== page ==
A remarkable piece of detective work . . . In addition to fascinating human stories, the book is a very valuable addition to how the Cold War played out in South Asia, and to the history of the foreign policies of China, India and the US . . . exceptionally well-written and compelling to read.' - Michael Burleigh, author of Small Wars, Faraway Places 'The last days of a Himalayan kingdom presented in glorious Technicolor. This is a superbly researched work and packed full of extraordinary characters straight out of a James Bond novel, with appearances from Indira Gandhi, Henry Kissinger, Zhou Enlai and Chairman Mao . . . Has great relevance to today's Asia; anyone with an interest in India and China's complex relationship should read this enthralling book.' - Prajwal Parajuly, author of The Gurkha's Daughter and Land Where I Flee This is the true story of Sikkim, a tiny Buddhist kingdom in the Himalayas that survived the end of the British Empire only to be annexed by India in 1975. It tells the remarkable tale of Thondup Namgyal, the last King of Sikkim, and his American wife, Hope Cooke, thrust unwittingly into the spotlight as they sought support for Sikkim's independence after their 'fairytale' wedding in 1963. As tensions between India and China spilled over into war in the Himalayas, Sikkim became a pawn in the Cold War in Asia during the 1960s and 1970s. Rumours circulated that Hope was a CIA spy. Meanwhile, a shadowy Scottish adventuress, the Kazini of Chakung, married to Sikkim's leading political figure, coordinated opposition to the Palace. As the world's major powers jostled for regional supremacy during the early 1970s Sikkim and its ruling family never stood a chance. On the eve of declaring an Emergency across India, Indira Gandhi outwitted everyone to bring down the curtain on the 300-year-old Namgyal dynasty. Based on interviews and archive research, as well as a retracing of a journey the author's grandfather made in 1922, this is a thrilling, romantic and informative glimpse of a real life Shangri-La.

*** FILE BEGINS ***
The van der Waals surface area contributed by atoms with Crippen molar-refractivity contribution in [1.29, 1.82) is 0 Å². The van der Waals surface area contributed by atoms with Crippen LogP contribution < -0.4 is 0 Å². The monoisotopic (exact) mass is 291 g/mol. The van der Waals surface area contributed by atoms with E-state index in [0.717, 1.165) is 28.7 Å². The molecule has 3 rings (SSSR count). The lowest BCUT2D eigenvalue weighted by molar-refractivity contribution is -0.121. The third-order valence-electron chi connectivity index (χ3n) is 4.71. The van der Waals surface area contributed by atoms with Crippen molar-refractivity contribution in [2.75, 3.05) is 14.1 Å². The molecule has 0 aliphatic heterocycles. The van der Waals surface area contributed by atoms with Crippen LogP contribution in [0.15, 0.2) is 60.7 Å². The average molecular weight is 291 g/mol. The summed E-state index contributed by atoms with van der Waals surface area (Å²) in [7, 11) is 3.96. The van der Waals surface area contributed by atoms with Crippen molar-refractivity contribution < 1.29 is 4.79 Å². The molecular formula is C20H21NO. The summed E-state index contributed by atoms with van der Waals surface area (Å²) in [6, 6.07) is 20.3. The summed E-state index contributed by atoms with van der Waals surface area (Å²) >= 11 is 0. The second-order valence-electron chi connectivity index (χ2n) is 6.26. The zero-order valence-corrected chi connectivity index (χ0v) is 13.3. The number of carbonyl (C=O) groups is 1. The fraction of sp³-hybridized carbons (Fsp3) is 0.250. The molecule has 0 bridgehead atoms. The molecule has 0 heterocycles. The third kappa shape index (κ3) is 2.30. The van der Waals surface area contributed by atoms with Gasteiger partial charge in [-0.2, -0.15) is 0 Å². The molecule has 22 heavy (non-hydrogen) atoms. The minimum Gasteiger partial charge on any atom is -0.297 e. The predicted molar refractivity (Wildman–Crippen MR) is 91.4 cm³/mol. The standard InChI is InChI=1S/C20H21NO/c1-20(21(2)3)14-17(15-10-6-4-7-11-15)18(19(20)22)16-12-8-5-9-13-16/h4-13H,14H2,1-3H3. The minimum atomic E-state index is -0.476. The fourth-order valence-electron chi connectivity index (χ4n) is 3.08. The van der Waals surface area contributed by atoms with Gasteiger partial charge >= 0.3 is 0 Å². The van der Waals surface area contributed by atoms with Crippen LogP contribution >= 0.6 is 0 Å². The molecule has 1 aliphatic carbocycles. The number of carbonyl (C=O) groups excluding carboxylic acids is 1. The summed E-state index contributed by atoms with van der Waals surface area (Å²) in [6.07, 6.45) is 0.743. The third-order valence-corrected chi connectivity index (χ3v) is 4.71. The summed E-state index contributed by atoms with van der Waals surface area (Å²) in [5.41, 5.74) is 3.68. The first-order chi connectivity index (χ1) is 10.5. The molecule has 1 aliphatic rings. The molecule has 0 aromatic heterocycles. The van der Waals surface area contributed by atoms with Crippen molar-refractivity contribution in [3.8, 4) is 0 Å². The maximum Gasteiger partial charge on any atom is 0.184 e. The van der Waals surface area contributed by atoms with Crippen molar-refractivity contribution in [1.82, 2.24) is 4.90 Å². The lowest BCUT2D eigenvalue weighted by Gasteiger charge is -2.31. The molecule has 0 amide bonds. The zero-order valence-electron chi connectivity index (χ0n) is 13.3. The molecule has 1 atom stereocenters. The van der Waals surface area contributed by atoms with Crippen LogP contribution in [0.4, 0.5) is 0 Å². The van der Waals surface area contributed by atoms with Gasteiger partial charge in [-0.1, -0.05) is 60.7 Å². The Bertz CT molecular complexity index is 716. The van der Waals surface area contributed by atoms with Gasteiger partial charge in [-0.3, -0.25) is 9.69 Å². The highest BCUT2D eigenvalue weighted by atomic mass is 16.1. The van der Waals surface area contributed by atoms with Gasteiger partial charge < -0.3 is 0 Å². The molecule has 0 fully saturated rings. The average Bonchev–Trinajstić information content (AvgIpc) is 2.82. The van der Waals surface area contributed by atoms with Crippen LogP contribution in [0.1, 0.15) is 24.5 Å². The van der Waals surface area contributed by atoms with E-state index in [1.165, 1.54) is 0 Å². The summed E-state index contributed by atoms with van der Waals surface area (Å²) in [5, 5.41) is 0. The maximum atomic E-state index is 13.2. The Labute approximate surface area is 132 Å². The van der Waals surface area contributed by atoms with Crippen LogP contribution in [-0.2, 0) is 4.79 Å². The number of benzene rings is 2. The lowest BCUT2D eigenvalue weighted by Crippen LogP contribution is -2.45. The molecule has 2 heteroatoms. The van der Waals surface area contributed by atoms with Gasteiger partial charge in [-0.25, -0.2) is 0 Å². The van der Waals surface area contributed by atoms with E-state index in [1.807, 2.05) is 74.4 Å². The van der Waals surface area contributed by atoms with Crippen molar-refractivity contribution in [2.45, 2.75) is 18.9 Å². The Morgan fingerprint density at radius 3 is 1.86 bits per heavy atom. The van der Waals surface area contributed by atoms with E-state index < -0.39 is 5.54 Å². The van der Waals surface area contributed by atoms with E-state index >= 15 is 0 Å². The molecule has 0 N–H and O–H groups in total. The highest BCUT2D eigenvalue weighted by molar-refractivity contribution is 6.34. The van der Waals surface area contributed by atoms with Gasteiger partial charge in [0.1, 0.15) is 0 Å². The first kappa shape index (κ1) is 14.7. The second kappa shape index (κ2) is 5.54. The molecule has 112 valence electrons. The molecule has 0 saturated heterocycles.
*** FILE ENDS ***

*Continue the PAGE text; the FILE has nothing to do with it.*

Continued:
Requiem for a Himalayan Kingdom